Atlanta’s New Zoning Legislation Could Cripple Recording Studios

Managing Hip-Hop Editor
12.08.16 4 Comments


Atlanta’s position as a music mecca could be threatened if proposed new zoning legislation comes to pass. Atlanta City Council members Felicia Moore and Andre Dickens have proposed a new ordinance that will require recording studios to be soundproofed when operating within 500 feet of residential areas.

The proposed legislation stems in part from the murder of local favorite Bankroll Fresh in March 2016. Bankroll, born Trentavious White, was killed outside of Street Execs Studio on the city’s north side. Public outcry was strong at the time after police reportedly found over 50 shell casings at the scene of the crime. Area residents cited a rise in crime — from shootings to assaults and car break-ins — and attributed the blame to the studio and the increased presence of rap artists that came with its growth in traffic since opening in 2015.

“After giving them a second chance,” Dickens, who lives in the area, said after the incident, “now I’m on the side of the community where we were before in saying this type of activity cannot be in our neighborhoods.”

Atlanta’s Zoning Review Board will make a recommendation on an ordinance in a meeting today, Thursday, December 8, but the legislation likely will not be voted on until the new year. However, the proposal has already elicited a strong reaction from those in favor and those against the new law. The biggest complaint against the ordinance is it could make operating a studio too much of a burden, thus forcing current and potential businesses to take their operations to other cities.

“They’re using a machete to do a scalpel’s job,” Maze Studios owner Ben Allen told Creative Loafing. “Much of the hip-hop industry has already migrated elsewhere…[I]f this ordinance goes through, there is no reason why I should stay here, rather than move my business to Nashville or New York.”

He’s not alone in his thinking and studios do have support from the likes of Councilman Kwanza Hall, calling music production part of the city’s “DNA.”He released a statement to the Atlanta Business Chronicle opposing the ordinance, stating the new law could “cripple” the city’s strong entertainment industry.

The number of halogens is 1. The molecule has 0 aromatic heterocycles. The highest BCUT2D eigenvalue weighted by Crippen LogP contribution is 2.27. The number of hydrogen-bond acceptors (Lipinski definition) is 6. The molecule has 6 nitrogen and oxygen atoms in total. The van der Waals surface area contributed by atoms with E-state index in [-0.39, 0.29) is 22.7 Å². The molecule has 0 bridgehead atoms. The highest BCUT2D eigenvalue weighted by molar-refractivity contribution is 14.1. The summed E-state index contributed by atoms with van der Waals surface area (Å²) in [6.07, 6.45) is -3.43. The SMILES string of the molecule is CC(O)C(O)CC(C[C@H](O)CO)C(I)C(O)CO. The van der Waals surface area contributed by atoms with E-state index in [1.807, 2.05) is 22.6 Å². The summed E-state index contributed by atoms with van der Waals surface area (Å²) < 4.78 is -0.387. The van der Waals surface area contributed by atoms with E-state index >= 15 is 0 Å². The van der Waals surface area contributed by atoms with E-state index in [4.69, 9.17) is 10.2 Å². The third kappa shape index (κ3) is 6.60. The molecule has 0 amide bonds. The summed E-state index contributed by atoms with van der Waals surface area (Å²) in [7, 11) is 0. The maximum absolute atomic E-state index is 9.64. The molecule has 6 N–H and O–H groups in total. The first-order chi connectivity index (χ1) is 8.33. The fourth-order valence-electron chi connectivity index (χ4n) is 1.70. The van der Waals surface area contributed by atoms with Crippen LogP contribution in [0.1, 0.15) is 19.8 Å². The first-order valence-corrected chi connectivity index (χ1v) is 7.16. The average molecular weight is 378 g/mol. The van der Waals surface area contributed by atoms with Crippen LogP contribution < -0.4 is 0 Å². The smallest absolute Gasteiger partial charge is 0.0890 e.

“By broadly defining ‘music recording studio’ as any facility maintained and equipped for sound recording and mixing for the purposes of producing a product for commercial consumption, this proposed ordinance would cripple Atlanta’s film and television industry as well as our music industry. The notion of soundproofing an entire building that contains a music studio is cost-prohibitive for the vast majority of producers in Atlanta. Producers recording sound for commercial production insist on soundproof studios for two reasons: 1) to prevent sound from getting in and 2) to keep sound from leaking out.”

Currently, there are approximately 90 studios within a 20 mile radius in metro Atlanta, per the Chronicle. Using isolated incidents to enact legislation that ultimately punishes all of these businesses sends a very bad message. While some established studios will be grandfathered in, the new law would make it nearly impossible for new studios to open within the city.

Atlanta is a place that gave the world Outkast, TLC and many more renowned musical acts. Currently, it serves as the go-to place for many rising artists and producers as well as those looking to gain entry into the music industry who want to avoid the high costs of living in New York and California. But, if the new zoning restrictions pass, creatives in the city will have a complicated and possibly expensive path in sharing the next crop of homegrown stars.

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